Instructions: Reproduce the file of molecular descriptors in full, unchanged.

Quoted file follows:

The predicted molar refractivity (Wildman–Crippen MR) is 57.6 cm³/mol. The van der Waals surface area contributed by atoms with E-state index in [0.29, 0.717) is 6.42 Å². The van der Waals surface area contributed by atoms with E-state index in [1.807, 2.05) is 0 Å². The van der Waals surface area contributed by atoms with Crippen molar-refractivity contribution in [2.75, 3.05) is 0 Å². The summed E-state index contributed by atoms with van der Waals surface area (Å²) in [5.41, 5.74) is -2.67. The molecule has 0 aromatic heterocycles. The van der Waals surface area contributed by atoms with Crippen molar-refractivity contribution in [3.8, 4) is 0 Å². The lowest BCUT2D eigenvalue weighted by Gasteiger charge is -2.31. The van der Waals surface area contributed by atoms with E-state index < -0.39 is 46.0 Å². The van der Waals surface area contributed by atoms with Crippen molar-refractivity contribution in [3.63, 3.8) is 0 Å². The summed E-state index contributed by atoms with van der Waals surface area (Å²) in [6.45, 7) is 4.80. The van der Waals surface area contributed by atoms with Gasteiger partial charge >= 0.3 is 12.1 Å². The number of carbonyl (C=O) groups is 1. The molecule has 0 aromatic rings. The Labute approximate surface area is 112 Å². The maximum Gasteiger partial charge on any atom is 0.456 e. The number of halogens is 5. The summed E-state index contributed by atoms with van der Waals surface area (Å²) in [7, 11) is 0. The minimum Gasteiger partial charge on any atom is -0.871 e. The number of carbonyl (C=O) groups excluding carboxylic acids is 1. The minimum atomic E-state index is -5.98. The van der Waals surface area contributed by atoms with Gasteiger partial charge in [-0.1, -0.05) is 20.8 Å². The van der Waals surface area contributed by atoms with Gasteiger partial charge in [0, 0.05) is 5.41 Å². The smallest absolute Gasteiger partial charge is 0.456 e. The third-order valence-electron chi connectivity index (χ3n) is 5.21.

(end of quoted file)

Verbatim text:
The predicted molar refractivity (Wildman–Crippen MR) is 57.6 cm³/mol. The van der Waals surface area contributed by atoms with E-state index in [0.29, 0.717) is 6.42 Å². The van der Waals surface area contributed by atoms with E-state index in [1.807, 2.05) is 0 Å². The van der Waals surface area contributed by atoms with Crippen molar-refractivity contribution in [2.75, 3.05) is 0 Å². The summed E-state index contributed by atoms with van der Waals surface area (Å²) in [5.41, 5.74) is -2.67. The molecule has 0 aromatic heterocycles. The van der Waals surface area contributed by atoms with Crippen molar-refractivity contribution in [3.8, 4) is 0 Å². The lowest BCUT2D eigenvalue weighted by Gasteiger charge is -2.31. The van der Waals surface area contributed by atoms with E-state index < -0.39 is 46.0 Å². The van der Waals surface area contributed by atoms with Crippen molar-refractivity contribution in [3.63, 3.8) is 0 Å². The summed E-state index contributed by atoms with van der Waals surface area (Å²) in [6.45, 7) is 4.80. The van der Waals surface area contributed by atoms with Gasteiger partial charge >= 0.3 is 12.1 Å². The number of carbonyl (C=O) groups is 1. The molecule has 0 aromatic rings. The Labute approximate surface area is 112 Å². The maximum Gasteiger partial charge on any atom is 0.456 e. The number of halogens is 5. The summed E-state index contributed by atoms with van der Waals surface area (Å²) in [7, 11) is 0. The minimum Gasteiger partial charge on any atom is -0.871 e. The number of carbonyl (C=O) groups excluding carboxylic acids is 1. The minimum atomic E-state index is -5.98. The van der Waals surface area contributed by atoms with Gasteiger partial charge in [-0.1, -0.05) is 20.8 Å². The van der Waals surface area contributed by atoms with Gasteiger partial charge in [0, 0.05) is 5.41 Å². The smallest absolute Gasteiger partial charge is 0.456 e. The third-order valence-electron chi connectivity index (χ3n) is 5.21.